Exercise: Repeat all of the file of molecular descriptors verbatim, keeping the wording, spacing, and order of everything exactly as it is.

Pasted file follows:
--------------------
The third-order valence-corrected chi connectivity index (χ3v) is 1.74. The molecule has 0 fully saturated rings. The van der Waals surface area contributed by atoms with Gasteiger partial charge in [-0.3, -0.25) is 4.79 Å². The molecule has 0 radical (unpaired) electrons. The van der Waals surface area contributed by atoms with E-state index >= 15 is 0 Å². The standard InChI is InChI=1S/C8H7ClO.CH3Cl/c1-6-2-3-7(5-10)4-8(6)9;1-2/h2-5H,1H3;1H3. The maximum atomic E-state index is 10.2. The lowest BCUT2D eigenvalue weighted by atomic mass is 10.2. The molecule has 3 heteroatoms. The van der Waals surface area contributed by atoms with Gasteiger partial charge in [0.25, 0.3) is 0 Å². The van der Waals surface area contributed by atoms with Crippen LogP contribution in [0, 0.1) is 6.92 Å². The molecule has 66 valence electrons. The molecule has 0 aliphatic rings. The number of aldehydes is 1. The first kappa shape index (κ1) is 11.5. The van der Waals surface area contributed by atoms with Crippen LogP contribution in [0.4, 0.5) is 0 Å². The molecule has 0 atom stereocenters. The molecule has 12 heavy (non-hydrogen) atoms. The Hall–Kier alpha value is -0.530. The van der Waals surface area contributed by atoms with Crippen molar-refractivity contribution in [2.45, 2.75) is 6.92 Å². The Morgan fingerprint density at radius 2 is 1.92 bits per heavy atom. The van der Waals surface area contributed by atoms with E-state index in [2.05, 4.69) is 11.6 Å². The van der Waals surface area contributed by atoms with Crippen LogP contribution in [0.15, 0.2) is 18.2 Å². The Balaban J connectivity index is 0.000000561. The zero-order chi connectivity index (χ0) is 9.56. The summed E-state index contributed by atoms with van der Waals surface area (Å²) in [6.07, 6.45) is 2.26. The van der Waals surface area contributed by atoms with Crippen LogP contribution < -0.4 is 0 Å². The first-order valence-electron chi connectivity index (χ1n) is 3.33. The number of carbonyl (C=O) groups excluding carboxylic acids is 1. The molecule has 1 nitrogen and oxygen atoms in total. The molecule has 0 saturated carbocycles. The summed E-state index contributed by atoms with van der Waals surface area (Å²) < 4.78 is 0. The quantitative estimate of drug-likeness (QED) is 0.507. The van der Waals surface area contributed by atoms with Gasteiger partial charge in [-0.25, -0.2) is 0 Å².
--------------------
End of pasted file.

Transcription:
The third-order valence-corrected chi connectivity index (χ3v) is 1.74. The molecule has 0 fully saturated rings. The van der Waals surface area contributed by atoms with Gasteiger partial charge in [-0.3, -0.25) is 4.79 Å². The molecule has 0 radical (unpaired) electrons. The van der Waals surface area contributed by atoms with E-state index >= 15 is 0 Å². The standard InChI is InChI=1S/C8H7ClO.CH3Cl/c1-6-2-3-7(5-10)4-8(6)9;1-2/h2-5H,1H3;1H3. The maximum atomic E-state index is 10.2. The lowest BCUT2D eigenvalue weighted by atomic mass is 10.2. The molecule has 3 heteroatoms. The van der Waals surface area contributed by atoms with Gasteiger partial charge in [0.25, 0.3) is 0 Å². The van der Waals surface area contributed by atoms with Crippen LogP contribution in [0, 0.1) is 6.92 Å². The molecule has 66 valence electrons. The molecule has 0 aliphatic rings. The number of aldehydes is 1. The first kappa shape index (κ1) is 11.5. The van der Waals surface area contributed by atoms with Crippen LogP contribution in [0.4, 0.5) is 0 Å². The molecule has 0 atom stereocenters. The molecule has 12 heavy (non-hydrogen) atoms. The Hall–Kier alpha value is -0.530. The van der Waals surface area contributed by atoms with Crippen molar-refractivity contribution in [2.45, 2.75) is 6.92 Å². The Morgan fingerprint density at radius 2 is 1.92 bits per heavy atom. The van der Waals surface area contributed by atoms with E-state index in [2.05, 4.69) is 11.6 Å². The van der Waals surface area contributed by atoms with Crippen LogP contribution in [0.15, 0.2) is 18.2 Å². The Balaban J connectivity index is 0.000000561. The zero-order chi connectivity index (χ0) is 9.56. The summed E-state index contributed by atoms with van der Waals surface area (Å²) in [6.07, 6.45) is 2.26. The van der Waals surface area contributed by atoms with Crippen LogP contribution < -0.4 is 0 Å². The first-order valence-electron chi connectivity index (χ1n) is 3.33. The number of carbonyl (C=O) groups excluding carboxylic acids is 1. The molecule has 1 nitrogen and oxygen atoms in total. The molecule has 0 saturated carbocycles. The summed E-state index contributed by atoms with van der Waals surface area (Å²) < 4.78 is 0. The quantitative estimate of drug-likeness (QED) is 0.507. The van der Waals surface area contributed by atoms with Gasteiger partial charge in [-0.25, -0.2) is 0 Å².